[From SJU News]
On March 13, 2013, the world awaited news from the papal conclave that would reveal the identity of the next leader of the Catholic Church. To almost global surprise, Cardinal Archbishop Jorge Mario Bergoglio of Buenos Aires was named pope. As such, His Holiness claims a number of “firsts” in papal history: He is the first pope from the Americas, the first to take the name Francis, and the first member of the Society of Jesus, also known as the Jesuits, to inhabit the Holy See.
As Pope Francis’s papacy reaches the five-year mark, experts from Saint Joseph’s University, one of the nation’s 28 Jesuit universities, reflect on the meaning and power of his contributions to Catholicism and the global community and what makes his ministry uniquely Jesuit.
Pope Francis visited Saint Joseph’s campus during his 2015 American tour, where he was reunited with his longtime friend Rabbi Abraham Skorka. Their friendship is embodied in the University’s sculpture, Synagoga and Ecclesia in Our Time, which commemorates Nostra Aetate, the Vatican II document that transformed the relationship between the Catholic Church and other religions, most especially with Judaism.
Daniel Joyce, S.J., executive director of mission programs, says Pope Francis challenges people to use their talents for good.
“Pope Francis gently, but powerfully, asks believers to be mature discerners. He respects the faith-life of people and suggests that they prayerfully consider the teachings and spirituality of the Catholic faith to make their own decisions. Leading by example, his simplicity of life and constant reaching out to the excluded has challenged everyone to live differently. He keeps asking the question: ‘What about you?’ The call to every person to discern and use their talents for the most possible good is one of his most effective messages. His greatest achievement so far may be that he gets people to think about putting love in action.”
Papal historian and expert William Madges, Ph.D., professor of theology, says Pope Francis resembles early Jesuits.
“As pope, Francis beautifully embodies the charism that animated the first Jesuits, whose primary mission was to ‘help’ or ‘care’ for souls. By this, they meant to help individuals experience the love of God, adopt right sentiments, and live according to them (such as performing the spiritual and corporal works of mercy). Pope Francis’s papacy has been characterized by a consistent and strong commitment to a theology of mercy. As a ‘companion of Jesus,’ Francis teaches and puts into practice the welcoming and tender embrace of God, revealed in and through the ministry of Jesus. What is most essential and necessary, he said, is pastoral care that helps people experience the love and mercy of God. Through Francis’s ministry, many people have come to experience the Church as a community that truly reflects Jesus’ own ministry — a community that is more inclusive, more welcoming, and more loving.”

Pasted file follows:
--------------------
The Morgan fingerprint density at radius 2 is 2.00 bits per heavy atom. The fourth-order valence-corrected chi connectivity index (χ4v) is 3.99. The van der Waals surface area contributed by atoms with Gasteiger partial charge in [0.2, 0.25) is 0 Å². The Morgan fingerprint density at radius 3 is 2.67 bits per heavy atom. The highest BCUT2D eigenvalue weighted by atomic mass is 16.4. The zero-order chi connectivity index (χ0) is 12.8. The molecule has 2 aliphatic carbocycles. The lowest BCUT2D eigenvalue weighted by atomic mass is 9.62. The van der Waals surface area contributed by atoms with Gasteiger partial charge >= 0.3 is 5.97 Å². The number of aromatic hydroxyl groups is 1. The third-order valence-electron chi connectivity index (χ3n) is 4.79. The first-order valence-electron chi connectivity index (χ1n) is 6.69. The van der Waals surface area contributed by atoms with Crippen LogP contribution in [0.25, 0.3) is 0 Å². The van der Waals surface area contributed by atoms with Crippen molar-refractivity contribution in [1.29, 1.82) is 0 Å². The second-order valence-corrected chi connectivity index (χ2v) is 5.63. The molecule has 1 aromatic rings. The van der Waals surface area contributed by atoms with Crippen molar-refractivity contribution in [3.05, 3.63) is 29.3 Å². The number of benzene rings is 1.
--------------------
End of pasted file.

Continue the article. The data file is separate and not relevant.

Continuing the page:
Interfaith scholar Philip A. Cunningham, Ph.D., professor of theology, director of SJU’s Institute for Jewish-Catholic Relations, finds mercy and dialogue at the heart of Francis’s papacy.
“When I think of Pope Francis, three words come to mind: people, mercy and dialogue.
For Francis, the well-being of people — whether physical, economic, personal or spiritual — is more important than almost anything else. This echoes the Jesuit stress on cura personalis, the care of the whole person, and is why Francis speaks of the church as a ‘field hospital’ that heals people’s wounds. It is also why he sees the virtue of mercy as of paramount value. To him, God is a God of mercy, and therefore disciples of Christ Jesus must be more concerned about extending mercy to people than seeking power or dominance.
Pope Francis believes that the solution to most human conflict is ‘dialogue, dialogue, dialogue,’ as he said when addressing a political controversy in Latin America. He has had a special experience in engaging in interreligious dialogue with Jews, especially his friend Rabbi Abraham Skorka, who will be a University Professor at SJU beginning in the fall 2018. In his first Apostolic Exhortation, Francis observed that ‘… dialogue and friendship with the children of Israel are part of the life of Jesus’ disciples.’ His pursuit of dialogue as requiring people to open the doors of their hearts and offer warmth has endeared him to people all over the world.”
Jewish studies scholar Adam Gregerman, Ph.D., assistant professor of religious studies and assistant director of the Institute for Jewish-Catholic Relations, admires Pope Francis’s commitment to interfaith relations.
Pope Francis has continued the remarkable trajectory toward improved Catholic-Jewish relations begun at the Second Vatican Council. There is much to celebrate about this new relationship, and Francis’s deep commitment to it. He has impressed many in the Jewish community with both small gestures (such as his visit to Jerusalem’s Western Wall) and path-breaking statements (such as recent Vatican documents and papal speeches). He evinces a palpable sense of respect and warmth toward the Jewish community, shaped by decades of interaction with the Jews of Argentina, including with his friend, colleague and co-author of On Heaven and Earth, Rabbi Abraham Skorka.”